First Screenshots from Internet Explorer 8 - Leaked - Fakes?

Internet Explorer 8 is a product under development. Microsoft is currently dogfooding alpha versions of the browser but no additional details have been made available from the Redmond company. By contrast, both Mozilla and Apple feature more opened development models with Firefox 3.0, not up to Gran Paradiso Alpha 6, and Safari 3. And while rival browsers from Apple and Mozilla are scheduled to be made available by
the end of 2007, Safari 3 in October and Firefox 3.0 in November, speculations reveal that Microsoft plans to deliver the first beta for IE8 this year.

The anticipation of IE8 is building up, and screenshots alleging to be taken from the alpha version of the browser have apparently leaked on the Internet. Microsoft has confirmed that it is running versions of post-Internet Explorer 7 inhouse. Bruce Morgan - a Software Development Manager, IE Team and responsible with leading the Vista RSS
platform, IE UX, and IE setup teams at Microsoft, revealed in a thread over at Microsoft's Channel 9 that Internet Explorer has moved into the next stage.

Believing that the screenshots are the real deal is a stretch of the imagination, by any standards. What you are looking at is a combination between the current graphical user interface of Internet Explorer 7 (the tabs) and the Ribbon from the Office 2007 System. The images feature a healthy level of Photoshop skill, but there are little details that point out the fact that they are fakes, as for example, the Channel 9 Coffehouse reference at the top of every image. The text corresponds to the title of the webpage the browser is on. And yet the only opened pages point to Google. But while the screenshots are indeed fakes, they offer an interesting view on what the GUI of IE8 would look like with the Ribbon from the Office 2007 System.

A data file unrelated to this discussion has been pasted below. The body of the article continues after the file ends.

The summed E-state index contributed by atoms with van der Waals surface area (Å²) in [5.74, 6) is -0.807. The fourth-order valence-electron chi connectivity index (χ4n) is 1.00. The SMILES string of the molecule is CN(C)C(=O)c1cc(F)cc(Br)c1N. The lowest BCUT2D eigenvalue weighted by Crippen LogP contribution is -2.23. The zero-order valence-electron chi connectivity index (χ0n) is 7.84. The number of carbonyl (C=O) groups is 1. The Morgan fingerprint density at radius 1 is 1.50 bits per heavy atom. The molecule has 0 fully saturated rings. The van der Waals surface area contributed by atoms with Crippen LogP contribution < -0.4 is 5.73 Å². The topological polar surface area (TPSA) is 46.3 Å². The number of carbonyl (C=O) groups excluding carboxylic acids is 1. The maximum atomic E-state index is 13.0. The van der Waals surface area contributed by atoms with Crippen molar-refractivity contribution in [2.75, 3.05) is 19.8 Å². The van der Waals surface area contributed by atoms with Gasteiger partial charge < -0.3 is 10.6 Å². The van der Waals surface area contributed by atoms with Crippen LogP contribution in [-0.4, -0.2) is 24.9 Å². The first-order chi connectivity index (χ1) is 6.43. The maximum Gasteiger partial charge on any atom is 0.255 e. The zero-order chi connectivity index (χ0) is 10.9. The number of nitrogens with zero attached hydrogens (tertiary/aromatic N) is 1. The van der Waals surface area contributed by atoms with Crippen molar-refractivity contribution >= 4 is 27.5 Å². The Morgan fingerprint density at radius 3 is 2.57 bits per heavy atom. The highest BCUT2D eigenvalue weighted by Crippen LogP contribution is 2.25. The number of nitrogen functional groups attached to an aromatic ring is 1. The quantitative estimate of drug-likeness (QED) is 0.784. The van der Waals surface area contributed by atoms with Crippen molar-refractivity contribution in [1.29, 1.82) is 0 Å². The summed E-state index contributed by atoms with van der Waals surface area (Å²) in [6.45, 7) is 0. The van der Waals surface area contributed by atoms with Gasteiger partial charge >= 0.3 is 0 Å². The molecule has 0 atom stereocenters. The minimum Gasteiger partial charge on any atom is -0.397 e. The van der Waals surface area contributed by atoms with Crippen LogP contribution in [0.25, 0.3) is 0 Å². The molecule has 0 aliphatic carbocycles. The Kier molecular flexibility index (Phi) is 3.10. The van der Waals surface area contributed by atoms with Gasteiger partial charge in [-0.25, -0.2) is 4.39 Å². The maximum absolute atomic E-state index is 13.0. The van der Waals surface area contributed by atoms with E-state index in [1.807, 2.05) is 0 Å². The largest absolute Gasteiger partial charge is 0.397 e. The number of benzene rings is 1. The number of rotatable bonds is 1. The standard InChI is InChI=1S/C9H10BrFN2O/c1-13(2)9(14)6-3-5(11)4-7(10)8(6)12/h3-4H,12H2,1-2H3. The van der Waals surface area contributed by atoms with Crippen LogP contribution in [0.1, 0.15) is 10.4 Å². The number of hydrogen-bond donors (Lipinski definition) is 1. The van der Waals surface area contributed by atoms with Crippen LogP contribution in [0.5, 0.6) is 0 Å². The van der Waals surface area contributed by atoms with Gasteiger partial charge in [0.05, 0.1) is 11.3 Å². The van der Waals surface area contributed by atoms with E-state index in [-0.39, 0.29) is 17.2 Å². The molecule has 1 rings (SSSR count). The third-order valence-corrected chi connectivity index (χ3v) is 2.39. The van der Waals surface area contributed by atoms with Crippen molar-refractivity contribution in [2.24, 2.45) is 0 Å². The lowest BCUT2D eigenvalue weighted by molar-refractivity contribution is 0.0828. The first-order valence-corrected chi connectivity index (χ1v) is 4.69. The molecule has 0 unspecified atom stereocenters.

This is an easy guess, IE7 is out already and IE8 is set to be released in mid-2008, so we can fully expect IE9 to ship with Windows 7. Internet Explorer 7 was a rather rushed release, as Microsoft tried to stem the growth of Mozilla Firefox, and most of its new additions (such as tabs) seem flaky at times. Therefore we can expect IE8 to be a solid release, which, rather than introducing new features, improves the current feature-set, and makes the UI much more responsive.

Related: Your guide to Microsoft's next browser